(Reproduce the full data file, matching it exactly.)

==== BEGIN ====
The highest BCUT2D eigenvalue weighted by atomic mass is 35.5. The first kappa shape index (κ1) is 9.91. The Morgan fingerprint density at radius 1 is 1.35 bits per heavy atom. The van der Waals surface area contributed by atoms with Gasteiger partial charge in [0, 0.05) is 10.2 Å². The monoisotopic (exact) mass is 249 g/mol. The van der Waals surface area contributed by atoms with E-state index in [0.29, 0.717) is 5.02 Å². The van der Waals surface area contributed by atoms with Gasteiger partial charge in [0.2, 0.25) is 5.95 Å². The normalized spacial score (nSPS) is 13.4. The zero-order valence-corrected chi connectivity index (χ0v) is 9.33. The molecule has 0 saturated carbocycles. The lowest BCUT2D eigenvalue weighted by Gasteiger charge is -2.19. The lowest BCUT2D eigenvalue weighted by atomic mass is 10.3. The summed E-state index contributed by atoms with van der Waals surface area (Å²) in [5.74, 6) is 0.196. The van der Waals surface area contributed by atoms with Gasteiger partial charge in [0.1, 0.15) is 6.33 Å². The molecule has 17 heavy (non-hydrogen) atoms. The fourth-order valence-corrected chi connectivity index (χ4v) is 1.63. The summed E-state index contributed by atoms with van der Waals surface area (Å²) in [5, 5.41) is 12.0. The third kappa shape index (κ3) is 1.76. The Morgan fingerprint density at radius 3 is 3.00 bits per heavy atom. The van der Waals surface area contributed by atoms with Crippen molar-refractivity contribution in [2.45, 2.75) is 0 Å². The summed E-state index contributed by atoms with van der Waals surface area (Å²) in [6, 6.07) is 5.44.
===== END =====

The highest BCUT2D eigenvalue weighted by atomic mass is 35.5. The first kappa shape index (κ1) is 9.91. The Morgan fingerprint density at radius 1 is 1.35 bits per heavy atom. The van der Waals surface area contributed by atoms with Gasteiger partial charge in [0, 0.05) is 10.2 Å². The monoisotopic (exact) mass is 249 g/mol. The van der Waals surface area contributed by atoms with E-state index in [0.29, 0.717) is 5.02 Å². The van der Waals surface area contributed by atoms with Gasteiger partial charge in [0.2, 0.25) is 5.95 Å². The normalized spacial score (nSPS) is 13.4. The zero-order valence-corrected chi connectivity index (χ0v) is 9.33. The molecule has 0 saturated carbocycles. The lowest BCUT2D eigenvalue weighted by Gasteiger charge is -2.19. The lowest BCUT2D eigenvalue weighted by atomic mass is 10.3. The summed E-state index contributed by atoms with van der Waals surface area (Å²) in [5.74, 6) is 0.196. The van der Waals surface area contributed by atoms with Gasteiger partial charge in [0.1, 0.15) is 6.33 Å². The molecule has 17 heavy (non-hydrogen) atoms. The fourth-order valence-corrected chi connectivity index (χ4v) is 1.63. The summed E-state index contributed by atoms with van der Waals surface area (Å²) in [5, 5.41) is 12.0. The third kappa shape index (κ3) is 1.76. The Morgan fingerprint density at radius 3 is 3.00 bits per heavy atom. The van der Waals surface area contributed by atoms with Crippen molar-refractivity contribution in [2.45, 2.75) is 0 Å². The summed E-state index contributed by atoms with van der Waals surface area (Å²) in [6, 6.07) is 5.44.